3. Prohibit Transfer of Maintenance Agreements; Limit Maintenance to Approved Transferees. The CJEU ruling does not require software companies to allow licensees to transfer maintenance agreements associated with the transferred software. As a result, software companies should be sure to include prohibitions against transfer in their maintenance and support agreements. Since the value of software depreciates over time unless it is continuously updated, software companies may also wish to decline to provide maintenance to subsequent transferees of software programs.
4. Accelerate Transition to SaaS Model. Many U.S. software companies have been offering software as a service ("SAAS"), where access to software is provided on a subscription basis, as an alternative to the more traditional software license, and some have been transitioning to SaaS as their exclusive distribution model. Even if U.S. software companies continue to offer a license alternative to U.S. customers, they may wish to use SaaS exclusively for EU customers. In a true SaaS model, software is not delivered, and as a result, the company should be able to rely on Directive 2001/29, which states that the provision of services over the Internet will not cause exhaustion.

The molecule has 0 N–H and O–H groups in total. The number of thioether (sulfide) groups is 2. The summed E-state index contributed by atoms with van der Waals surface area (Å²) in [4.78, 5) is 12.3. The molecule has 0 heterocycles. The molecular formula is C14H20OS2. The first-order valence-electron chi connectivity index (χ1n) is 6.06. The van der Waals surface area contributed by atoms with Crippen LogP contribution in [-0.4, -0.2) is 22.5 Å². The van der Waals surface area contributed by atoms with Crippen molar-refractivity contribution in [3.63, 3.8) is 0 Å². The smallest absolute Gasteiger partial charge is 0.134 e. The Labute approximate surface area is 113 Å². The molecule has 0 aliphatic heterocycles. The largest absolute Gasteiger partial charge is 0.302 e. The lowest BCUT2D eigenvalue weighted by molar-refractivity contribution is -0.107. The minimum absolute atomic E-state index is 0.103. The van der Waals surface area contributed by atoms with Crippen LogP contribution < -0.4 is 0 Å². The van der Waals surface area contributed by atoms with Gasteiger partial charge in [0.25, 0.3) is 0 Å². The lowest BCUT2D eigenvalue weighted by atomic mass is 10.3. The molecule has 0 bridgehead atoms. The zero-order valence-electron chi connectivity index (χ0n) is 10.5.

1 Case C-128/11, UsedSoft GmbH v. Oracle International Corp., 2012 EUR-Lex CE LEX LEXIS _ (July 3, 2012).
2 Id, Para. 49.
3 Id, Para. 67, 68.
4 17 U.S.C. §109(a).
5 Vernor v. Autodesk, 621 F. 3d 1102 (2010), cert. den. 132 S. Ct. 105 (2011).
6 It is not clear, however, whether subsequent transferees are bound by the terms of the original license. The CJEU ruling notes that Article 5(1) of Directive 2009/24 provides that, "in the absence of specific contractual provisions, the reproduction of a computer program does not require authorisation by the author of the program where that reproduction is necessary for the use of the computer program by the lawful acquirer in accordance with its intended purpose, including for error correction." Presumably, the courts will look to the original license to determine the "intended purpose" of the use.
7 532 U.S. 135 (1998).
8 Raymond L. Sweigart, Could Software Imports from Europe Bypass U.S. First Sale and IP Exhaustion Laws?, JDSupra (2012).